In fact, for a while it looked as if we had no choice but to import oil forever from the Mideast, a region hardly known for its political and economic tranquility, as the events of the past four decades more than testify.

Moreover, as with any product, oil obeys basic market forces. If demand remains high, while supply dwindles, prices rise and entrepreneurs start looking for an alternative.

Sources made sense

So, as oil headed to US$140 a barrel with no end in sight, newer sources like the tarsands started to make economic sense. But as any smart shopper knows, the retail price is no indication of how much fat is built in.

And a lot of fat was built into oil prices, making billionaires out of many folks around the globe. Then, too, when profit margins become obscenely high, competition sets in and the fat cats get slaughtered.

Unfortunately, along with the Saudis, Canada’s own cowboys had put on a lot of weight. Stories of any Joe with a truck heading to Alberta’s Athabasca region and then pulling down six figures for half a year’s work sent costs spiraling in both the tarsands and elsewhere.

North Sea is pricey

Although roughly $13 a barrel in the 1980s, oil from the foothills of Alberta, Saskatchewan and British Columbia now tops more than US$70. The cost for North Sea oil is even higher. In the end, the real cost of oil production in Canada has been wages, not the million-dollar trucks needed to haul the stuff.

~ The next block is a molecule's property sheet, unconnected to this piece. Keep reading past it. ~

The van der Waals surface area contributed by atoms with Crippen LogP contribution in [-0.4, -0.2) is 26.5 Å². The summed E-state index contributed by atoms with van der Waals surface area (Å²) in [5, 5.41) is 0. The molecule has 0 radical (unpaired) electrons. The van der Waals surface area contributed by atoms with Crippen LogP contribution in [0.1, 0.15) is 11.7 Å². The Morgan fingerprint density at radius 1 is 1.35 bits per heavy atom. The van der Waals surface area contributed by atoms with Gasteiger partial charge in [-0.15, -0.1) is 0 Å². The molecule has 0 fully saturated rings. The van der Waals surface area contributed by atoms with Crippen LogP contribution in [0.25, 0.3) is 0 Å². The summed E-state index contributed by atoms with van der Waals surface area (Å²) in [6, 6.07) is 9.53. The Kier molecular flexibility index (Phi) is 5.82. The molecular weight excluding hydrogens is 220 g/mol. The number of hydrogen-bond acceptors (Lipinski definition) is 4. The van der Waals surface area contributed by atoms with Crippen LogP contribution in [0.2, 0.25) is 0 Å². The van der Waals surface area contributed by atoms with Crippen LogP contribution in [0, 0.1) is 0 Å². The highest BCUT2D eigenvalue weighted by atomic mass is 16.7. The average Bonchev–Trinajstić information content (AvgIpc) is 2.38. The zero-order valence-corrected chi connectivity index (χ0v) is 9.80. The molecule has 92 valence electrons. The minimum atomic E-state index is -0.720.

Meanwhile, North American energy producers have fallen prey to a lot of wishful thinking. They’ve used US$70-a-barrel oil as the minimum price in their financial projections, ignoring the elephant in the room: cheap exports from both the Mideast and South America.

In fact, Canadians tend to forget that many countries are nearly 100 per cent dependent on energy exports. It’s as if your only employer gives you a choice of lower wages or no wages. So, these energy-rich exporters are taking the lower prices instead of being shut out by the new oil suppliers like America and Canada. And this isn’t likely to change in the short term.

Still, is there any good news out there? Not really. After all, this kind of free fall doesn’t come out of its spin in a few weeks, or even a few months, for that matter. So, we’re likely to have to deal with low oil prices well into 2015. Moreover, as some analysts warn, we’ll likely see bankruptcies and mergers in droves.

In fact, fears that Ivanhoe Energy Inc. (TSX─IE) is almost bankrupt have recently been making the rounds. Moreover, Talisman Energy Inc. (TSX─TLM), long an oil patch stalwart, is being snapped by Repsol S.A. (OTCMKTS─REPYY), the Spanish energy giant, for $13 billion.

But if you still want to venture into the oil patch, buy the best of the bunch as they too have fallen. The cock of the walk here is Imperial Oil Ltd. (TSX─IMO), now benefitting from its refineries, thanks to lower prices for crude oil.

You might also consider Vermilion Energy Inc. (TSX─VET). Thanks to its  growing operations in Europe, Vermillion is likely more diversified than many other oil and  gas plays — and, as such — better able to ride out volatility.

Pipelines a good bet

Other good Canadian energy plays are Inter Pipeline Ltd. (TSX─IPL) and Keyera Corp. (TSX─KEY). As petroleum transporters, they’re likely to take less of a whack than the exploration and development outfits.


Investor’s Digest of Canada, MPL Communications Inc.
133 Richmond St. W., Toronto, On, M5H 3M8, 1-800-804-8846